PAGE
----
Personal Directives, Enduring Powers of Attorneys and Trusts
Powers of Attorney
A Power of attorney is a document whereby an individual called the Donor, assigns the ability to manage his assets to another individual called an Attorney. In this context, the term attorney does not mean lawyer, merely someone appointed to manage another person's assets. Powers of attorney, unless otherwise stipulated, come into effect the minute that they are signed by the Donor. Powers of attorney may be far-reaching or quite restricted depending on what the Donor assigns as powers to the Attorney. Typical powers include the purchase, sale, mortgaging, leasing or renting of real estate. Other powers of attorney may include the management of an investment portfolio, either restricted by the Trustee Act of Alberta or not. Powers of attorney may include either or both of these items. Powers of attorney may include or exclude the management of banking assets, payment of bills, and general management of any property. As this suggests, Powers of attorney are frequently assigned when the Donor is going to be removed from his property for a significant period of time or at a point in time when significant decisions may have to be made but the Donor's availability to make same decisions is unlikely. For example, individuals who make their living in foreign countries frequently assign a power of attorney if they have listed their home for sale but will not be around to sign the documents should a sale occur while they are overseas. Another use of Powers of attorney is for final decisions when someone loses their capacity to make decisions on their own. Under normal circumstances a Power of attorney will cease to be effective upon either the death of the individual or even the Donor's loss of capacity. For this reason, we frequently create what are called 'springing' and 'enduring' Powers of attorney. Unlike a normal Power of attorney which comes into effect upon signing, a springing Power of attorney lies dormant until such time as some condition occurs. For example, we will frequently write a Power of attorney for an individual that shall remain dormant until such time as that person is deemed to have lost their capacity to make decisions on their own. At that point the Power of attorney will 'spring' to life. It is important to consider how the court will determine that the Donor has lost their capacity to make decisions so that it can determine when the Power of attorney has sprung to life. For obvious reasons, these particular springing Powers of attorney, are also enduring powers of attorney, that is, they will endure and survive the finding of the individual lacking capacity. In those cases, the power of attorney will remain in effect until the donor dies, the attorney dies, or potentially the donor regains capacity.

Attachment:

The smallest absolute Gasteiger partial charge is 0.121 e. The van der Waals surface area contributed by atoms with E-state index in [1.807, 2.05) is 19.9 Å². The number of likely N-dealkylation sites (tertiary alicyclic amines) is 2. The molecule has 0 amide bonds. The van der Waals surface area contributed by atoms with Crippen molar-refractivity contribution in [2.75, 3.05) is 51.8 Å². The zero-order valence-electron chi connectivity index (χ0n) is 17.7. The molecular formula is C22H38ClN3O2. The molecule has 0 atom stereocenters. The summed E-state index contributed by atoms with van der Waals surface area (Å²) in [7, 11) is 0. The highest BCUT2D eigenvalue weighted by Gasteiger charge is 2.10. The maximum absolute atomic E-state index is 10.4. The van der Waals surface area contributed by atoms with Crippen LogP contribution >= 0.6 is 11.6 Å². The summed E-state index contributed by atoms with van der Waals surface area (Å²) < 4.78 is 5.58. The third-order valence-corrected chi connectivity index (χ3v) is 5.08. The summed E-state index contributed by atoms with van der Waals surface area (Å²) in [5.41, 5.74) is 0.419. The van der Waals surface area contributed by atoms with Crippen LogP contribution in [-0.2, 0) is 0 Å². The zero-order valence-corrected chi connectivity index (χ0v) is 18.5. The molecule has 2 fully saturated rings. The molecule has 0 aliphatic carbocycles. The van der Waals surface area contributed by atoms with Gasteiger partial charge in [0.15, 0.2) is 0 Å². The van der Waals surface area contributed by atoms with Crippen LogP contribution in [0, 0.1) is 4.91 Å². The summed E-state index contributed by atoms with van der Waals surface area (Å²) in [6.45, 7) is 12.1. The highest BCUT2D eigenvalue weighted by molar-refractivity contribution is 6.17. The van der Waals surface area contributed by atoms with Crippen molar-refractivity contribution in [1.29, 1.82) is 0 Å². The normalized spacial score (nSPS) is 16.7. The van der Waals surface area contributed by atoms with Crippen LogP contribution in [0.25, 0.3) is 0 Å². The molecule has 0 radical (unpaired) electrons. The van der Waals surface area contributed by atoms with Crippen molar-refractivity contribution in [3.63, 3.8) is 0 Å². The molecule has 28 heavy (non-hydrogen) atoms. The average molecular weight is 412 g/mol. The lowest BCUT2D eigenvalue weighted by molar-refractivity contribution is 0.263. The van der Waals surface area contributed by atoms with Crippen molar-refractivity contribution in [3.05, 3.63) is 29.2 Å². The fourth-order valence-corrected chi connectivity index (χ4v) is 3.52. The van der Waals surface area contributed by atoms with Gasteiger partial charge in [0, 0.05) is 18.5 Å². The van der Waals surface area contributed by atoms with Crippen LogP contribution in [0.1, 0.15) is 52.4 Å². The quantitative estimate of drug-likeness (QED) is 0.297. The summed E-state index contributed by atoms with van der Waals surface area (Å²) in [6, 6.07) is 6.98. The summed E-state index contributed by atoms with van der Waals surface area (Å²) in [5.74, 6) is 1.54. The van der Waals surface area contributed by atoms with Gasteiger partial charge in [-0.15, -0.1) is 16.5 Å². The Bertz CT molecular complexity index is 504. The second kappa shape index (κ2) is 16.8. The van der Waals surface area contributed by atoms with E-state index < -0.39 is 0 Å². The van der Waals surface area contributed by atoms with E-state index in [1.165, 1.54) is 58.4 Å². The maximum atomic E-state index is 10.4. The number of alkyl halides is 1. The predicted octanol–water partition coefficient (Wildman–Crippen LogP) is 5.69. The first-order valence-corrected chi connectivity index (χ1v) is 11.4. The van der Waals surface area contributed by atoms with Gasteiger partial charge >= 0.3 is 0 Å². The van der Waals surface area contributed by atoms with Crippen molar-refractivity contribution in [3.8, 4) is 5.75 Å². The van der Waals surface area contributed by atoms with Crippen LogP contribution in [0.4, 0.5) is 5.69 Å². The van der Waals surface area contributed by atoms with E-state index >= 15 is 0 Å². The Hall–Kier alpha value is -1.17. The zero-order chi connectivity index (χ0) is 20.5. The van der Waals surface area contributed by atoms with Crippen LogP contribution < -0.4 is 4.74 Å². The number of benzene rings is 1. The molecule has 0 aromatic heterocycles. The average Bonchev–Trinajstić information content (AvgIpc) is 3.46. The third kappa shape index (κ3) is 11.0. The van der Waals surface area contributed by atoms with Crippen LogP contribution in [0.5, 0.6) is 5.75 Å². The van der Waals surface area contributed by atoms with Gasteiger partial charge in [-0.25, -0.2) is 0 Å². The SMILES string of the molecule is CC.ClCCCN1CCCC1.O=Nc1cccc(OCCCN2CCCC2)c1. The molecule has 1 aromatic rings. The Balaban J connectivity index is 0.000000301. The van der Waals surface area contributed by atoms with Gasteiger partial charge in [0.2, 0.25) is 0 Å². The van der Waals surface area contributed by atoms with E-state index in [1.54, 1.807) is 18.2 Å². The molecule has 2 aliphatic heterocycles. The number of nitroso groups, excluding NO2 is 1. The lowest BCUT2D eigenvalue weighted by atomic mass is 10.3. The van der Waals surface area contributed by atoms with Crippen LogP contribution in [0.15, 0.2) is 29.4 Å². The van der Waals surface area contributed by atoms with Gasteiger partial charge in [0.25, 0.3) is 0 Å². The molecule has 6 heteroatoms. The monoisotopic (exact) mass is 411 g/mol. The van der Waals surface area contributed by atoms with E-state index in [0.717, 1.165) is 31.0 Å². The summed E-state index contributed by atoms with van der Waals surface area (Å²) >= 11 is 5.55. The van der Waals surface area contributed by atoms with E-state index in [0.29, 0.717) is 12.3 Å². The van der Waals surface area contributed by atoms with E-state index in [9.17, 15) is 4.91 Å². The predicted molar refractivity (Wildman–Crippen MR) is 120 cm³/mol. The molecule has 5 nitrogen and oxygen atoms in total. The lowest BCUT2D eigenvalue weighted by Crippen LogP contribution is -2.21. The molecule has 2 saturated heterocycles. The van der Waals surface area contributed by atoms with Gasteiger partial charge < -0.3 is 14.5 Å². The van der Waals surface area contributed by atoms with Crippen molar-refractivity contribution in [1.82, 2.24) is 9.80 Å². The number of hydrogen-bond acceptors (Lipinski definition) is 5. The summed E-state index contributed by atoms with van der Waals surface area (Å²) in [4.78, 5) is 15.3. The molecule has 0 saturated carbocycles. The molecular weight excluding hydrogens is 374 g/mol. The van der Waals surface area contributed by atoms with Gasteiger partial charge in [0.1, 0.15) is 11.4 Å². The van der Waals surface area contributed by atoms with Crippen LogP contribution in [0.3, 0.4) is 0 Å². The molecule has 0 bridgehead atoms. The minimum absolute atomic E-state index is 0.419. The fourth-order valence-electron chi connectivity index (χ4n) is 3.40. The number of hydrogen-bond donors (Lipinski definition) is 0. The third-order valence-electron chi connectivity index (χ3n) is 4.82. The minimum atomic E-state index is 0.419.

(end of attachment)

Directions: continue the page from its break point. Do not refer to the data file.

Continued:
One significant area of person's affairs that a power of attorney does not specifically express is the area of personal medical decision making. Those decisions are made under a Personal Directive.
In an personal directive an individual, again called a donor, grants the decision making over their body, their comfort and indeed can include final decision making as to final care to another individual called their agent. The personal directive, unlike the power of attorney, is always dormant until it is deemed that the donor has lost mental capacity.
The language determining the loss of mental capacity is therefore vital and deserves significant consideration in the drafting of a personal directive. Once activated, the agent has full decision making powers as to where the donor will live, in their own home or in an institution, who that person may or may not associate with, what activities that person may or may not partake in including in some instances what treatment will or will not be given.
In many personal directives, there is language addressing end of life decisions. These include decisions around paying management, tube feeding, the administration of antibiotics, the administration of amputations, blood transfusions, any treatment that may be required or suggested for the patient's comfort or indeed survival.
The inclusion of any or all or none of these provisions involves deep consideration of one's personal, ethical and religious beliefs. It is important to remember that these decisions are only assigned to the attorney when the donor lacks the ability to make those decisions for themselves, and indeed, in the case of 'end of life' decisions when the donor has no reasonable chance of recovering health.
Another important consideration in relation to personal directives and powers of attorney is, should there be a conflict between the decision of the personal directive agent and the attorney named in the power of attorney, who's word shall prevail? For example, it may occur that the agent feels that the donor is best served by being in a care home whereas the attorney feels that the cost of a care home is unwarranted compared to the cost of having the donor remain in their own home with some level of care in that home. In such a case, it would be best if there was a mechanism built into both the power of attorney and the personal directive indicating in such conflicts which agent or attorney has the final say.